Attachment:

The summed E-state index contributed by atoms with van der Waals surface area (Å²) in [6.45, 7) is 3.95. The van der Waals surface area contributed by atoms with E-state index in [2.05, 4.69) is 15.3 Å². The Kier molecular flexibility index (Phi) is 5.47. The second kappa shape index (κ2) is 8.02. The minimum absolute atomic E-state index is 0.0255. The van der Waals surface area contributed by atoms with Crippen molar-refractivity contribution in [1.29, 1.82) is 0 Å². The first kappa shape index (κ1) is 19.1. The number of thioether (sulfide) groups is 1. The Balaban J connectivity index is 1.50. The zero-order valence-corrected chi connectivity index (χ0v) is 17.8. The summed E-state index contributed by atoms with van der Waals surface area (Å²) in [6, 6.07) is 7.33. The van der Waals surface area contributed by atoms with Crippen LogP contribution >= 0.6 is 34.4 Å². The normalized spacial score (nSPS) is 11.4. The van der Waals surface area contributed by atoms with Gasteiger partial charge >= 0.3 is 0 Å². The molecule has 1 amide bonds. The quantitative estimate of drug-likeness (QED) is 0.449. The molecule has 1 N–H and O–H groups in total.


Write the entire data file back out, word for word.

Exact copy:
The summed E-state index contributed by atoms with van der Waals surface area (Å²) in [6.45, 7) is 3.95. The van der Waals surface area contributed by atoms with E-state index in [2.05, 4.69) is 15.3 Å². The Kier molecular flexibility index (Phi) is 5.47. The second kappa shape index (κ2) is 8.02. The minimum absolute atomic E-state index is 0.0255. The van der Waals surface area contributed by atoms with Crippen molar-refractivity contribution in [1.29, 1.82) is 0 Å². The first kappa shape index (κ1) is 19.1. The number of thioether (sulfide) groups is 1. The Balaban J connectivity index is 1.50. The zero-order valence-corrected chi connectivity index (χ0v) is 17.8. The summed E-state index contributed by atoms with van der Waals surface area (Å²) in [6, 6.07) is 7.33. The van der Waals surface area contributed by atoms with Crippen LogP contribution >= 0.6 is 34.4 Å². The normalized spacial score (nSPS) is 11.4. The van der Waals surface area contributed by atoms with Gasteiger partial charge >= 0.3 is 0 Å². The molecule has 1 amide bonds. The quantitative estimate of drug-likeness (QED) is 0.449. The molecule has 1 N–H and O–H groups in total.